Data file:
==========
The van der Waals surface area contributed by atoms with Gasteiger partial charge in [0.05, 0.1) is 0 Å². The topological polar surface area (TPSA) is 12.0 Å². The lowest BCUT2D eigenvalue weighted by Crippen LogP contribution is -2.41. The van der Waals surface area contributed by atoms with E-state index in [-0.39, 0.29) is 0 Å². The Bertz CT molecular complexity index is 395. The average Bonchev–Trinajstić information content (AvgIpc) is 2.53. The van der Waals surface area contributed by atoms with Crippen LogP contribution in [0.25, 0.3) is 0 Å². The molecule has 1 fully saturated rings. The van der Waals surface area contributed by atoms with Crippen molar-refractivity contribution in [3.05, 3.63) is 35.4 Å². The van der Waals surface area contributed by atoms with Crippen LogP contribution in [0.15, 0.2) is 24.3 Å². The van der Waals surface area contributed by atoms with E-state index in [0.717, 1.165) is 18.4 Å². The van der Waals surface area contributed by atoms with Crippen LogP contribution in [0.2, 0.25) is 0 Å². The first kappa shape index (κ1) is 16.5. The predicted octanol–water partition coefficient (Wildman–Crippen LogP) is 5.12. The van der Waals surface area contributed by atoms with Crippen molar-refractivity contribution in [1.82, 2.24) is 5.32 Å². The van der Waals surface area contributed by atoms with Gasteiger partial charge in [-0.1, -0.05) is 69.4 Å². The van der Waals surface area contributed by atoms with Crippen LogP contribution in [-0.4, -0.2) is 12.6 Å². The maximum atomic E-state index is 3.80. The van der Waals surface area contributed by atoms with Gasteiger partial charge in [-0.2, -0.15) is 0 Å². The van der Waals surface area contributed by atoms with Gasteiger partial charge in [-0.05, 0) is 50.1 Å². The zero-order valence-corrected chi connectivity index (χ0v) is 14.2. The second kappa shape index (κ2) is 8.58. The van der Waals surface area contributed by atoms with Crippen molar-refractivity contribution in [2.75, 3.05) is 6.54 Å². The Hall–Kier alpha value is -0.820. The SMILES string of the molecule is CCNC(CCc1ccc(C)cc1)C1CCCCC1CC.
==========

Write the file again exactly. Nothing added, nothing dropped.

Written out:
The van der Waals surface area contributed by atoms with Gasteiger partial charge in [0.05, 0.1) is 0 Å². The topological polar surface area (TPSA) is 12.0 Å². The lowest BCUT2D eigenvalue weighted by Crippen LogP contribution is -2.41. The van der Waals surface area contributed by atoms with E-state index in [-0.39, 0.29) is 0 Å². The Bertz CT molecular complexity index is 395. The average Bonchev–Trinajstić information content (AvgIpc) is 2.53. The van der Waals surface area contributed by atoms with Crippen LogP contribution in [0.25, 0.3) is 0 Å². The molecule has 1 fully saturated rings. The van der Waals surface area contributed by atoms with Crippen molar-refractivity contribution in [3.05, 3.63) is 35.4 Å². The van der Waals surface area contributed by atoms with Crippen LogP contribution in [0.15, 0.2) is 24.3 Å². The van der Waals surface area contributed by atoms with E-state index in [0.717, 1.165) is 18.4 Å². The van der Waals surface area contributed by atoms with Crippen LogP contribution in [0.2, 0.25) is 0 Å². The first kappa shape index (κ1) is 16.5. The predicted octanol–water partition coefficient (Wildman–Crippen LogP) is 5.12. The van der Waals surface area contributed by atoms with Crippen molar-refractivity contribution in [1.82, 2.24) is 5.32 Å². The van der Waals surface area contributed by atoms with Gasteiger partial charge in [-0.1, -0.05) is 69.4 Å². The van der Waals surface area contributed by atoms with Crippen LogP contribution in [-0.4, -0.2) is 12.6 Å². The maximum atomic E-state index is 3.80. The van der Waals surface area contributed by atoms with Gasteiger partial charge in [-0.2, -0.15) is 0 Å². The van der Waals surface area contributed by atoms with Gasteiger partial charge in [-0.05, 0) is 50.1 Å². The zero-order valence-corrected chi connectivity index (χ0v) is 14.2. The second kappa shape index (κ2) is 8.58. The van der Waals surface area contributed by atoms with Crippen molar-refractivity contribution in [2.75, 3.05) is 6.54 Å². The Hall–Kier alpha value is -0.820. The SMILES string of the molecule is CCNC(CCc1ccc(C)cc1)C1CCCCC1CC.